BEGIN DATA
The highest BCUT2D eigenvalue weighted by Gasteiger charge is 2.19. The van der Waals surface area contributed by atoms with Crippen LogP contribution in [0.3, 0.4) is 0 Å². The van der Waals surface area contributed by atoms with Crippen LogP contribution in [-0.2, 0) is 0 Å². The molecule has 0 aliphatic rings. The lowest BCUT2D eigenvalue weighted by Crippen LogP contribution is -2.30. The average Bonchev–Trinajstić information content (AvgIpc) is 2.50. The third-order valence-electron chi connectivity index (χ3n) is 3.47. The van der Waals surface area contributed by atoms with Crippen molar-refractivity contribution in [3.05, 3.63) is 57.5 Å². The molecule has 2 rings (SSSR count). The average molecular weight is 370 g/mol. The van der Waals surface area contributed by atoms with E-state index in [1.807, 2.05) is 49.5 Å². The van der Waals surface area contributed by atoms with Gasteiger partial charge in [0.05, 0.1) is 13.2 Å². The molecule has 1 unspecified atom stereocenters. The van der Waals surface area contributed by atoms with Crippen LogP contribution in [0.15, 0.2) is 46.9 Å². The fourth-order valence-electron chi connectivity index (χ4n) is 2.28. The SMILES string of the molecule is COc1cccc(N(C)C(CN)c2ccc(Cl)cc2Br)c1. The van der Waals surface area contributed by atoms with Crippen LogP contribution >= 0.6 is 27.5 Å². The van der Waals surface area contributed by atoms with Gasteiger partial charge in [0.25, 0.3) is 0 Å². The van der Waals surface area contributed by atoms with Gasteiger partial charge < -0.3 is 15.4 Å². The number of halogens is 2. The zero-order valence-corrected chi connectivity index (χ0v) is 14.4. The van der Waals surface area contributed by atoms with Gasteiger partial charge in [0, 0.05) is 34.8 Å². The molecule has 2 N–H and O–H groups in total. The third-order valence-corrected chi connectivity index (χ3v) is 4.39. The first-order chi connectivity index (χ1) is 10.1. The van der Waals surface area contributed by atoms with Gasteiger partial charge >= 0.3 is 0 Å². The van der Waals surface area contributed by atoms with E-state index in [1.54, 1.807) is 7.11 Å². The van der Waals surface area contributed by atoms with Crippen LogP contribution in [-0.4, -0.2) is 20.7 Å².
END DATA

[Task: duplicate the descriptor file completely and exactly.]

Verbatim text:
The highest BCUT2D eigenvalue weighted by Gasteiger charge is 2.19. The van der Waals surface area contributed by atoms with Crippen LogP contribution in [0.3, 0.4) is 0 Å². The van der Waals surface area contributed by atoms with Crippen LogP contribution in [-0.2, 0) is 0 Å². The molecule has 0 aliphatic rings. The lowest BCUT2D eigenvalue weighted by Crippen LogP contribution is -2.30. The average Bonchev–Trinajstić information content (AvgIpc) is 2.50. The third-order valence-electron chi connectivity index (χ3n) is 3.47. The van der Waals surface area contributed by atoms with Crippen molar-refractivity contribution in [3.05, 3.63) is 57.5 Å². The molecule has 2 rings (SSSR count). The average molecular weight is 370 g/mol. The van der Waals surface area contributed by atoms with E-state index in [1.807, 2.05) is 49.5 Å². The van der Waals surface area contributed by atoms with Gasteiger partial charge in [0.05, 0.1) is 13.2 Å². The molecule has 1 unspecified atom stereocenters. The van der Waals surface area contributed by atoms with Crippen LogP contribution in [0.15, 0.2) is 46.9 Å². The fourth-order valence-electron chi connectivity index (χ4n) is 2.28. The SMILES string of the molecule is COc1cccc(N(C)C(CN)c2ccc(Cl)cc2Br)c1. The van der Waals surface area contributed by atoms with Crippen LogP contribution >= 0.6 is 27.5 Å². The van der Waals surface area contributed by atoms with Gasteiger partial charge in [0.25, 0.3) is 0 Å². The van der Waals surface area contributed by atoms with Gasteiger partial charge < -0.3 is 15.4 Å². The number of halogens is 2. The zero-order valence-corrected chi connectivity index (χ0v) is 14.4. The van der Waals surface area contributed by atoms with Gasteiger partial charge in [0, 0.05) is 34.8 Å². The molecule has 2 N–H and O–H groups in total. The third-order valence-corrected chi connectivity index (χ3v) is 4.39. The first-order chi connectivity index (χ1) is 10.1. The van der Waals surface area contributed by atoms with Gasteiger partial charge >= 0.3 is 0 Å². The van der Waals surface area contributed by atoms with E-state index in [1.54, 1.807) is 7.11 Å². The van der Waals surface area contributed by atoms with Crippen LogP contribution in [-0.4, -0.2) is 20.7 Å².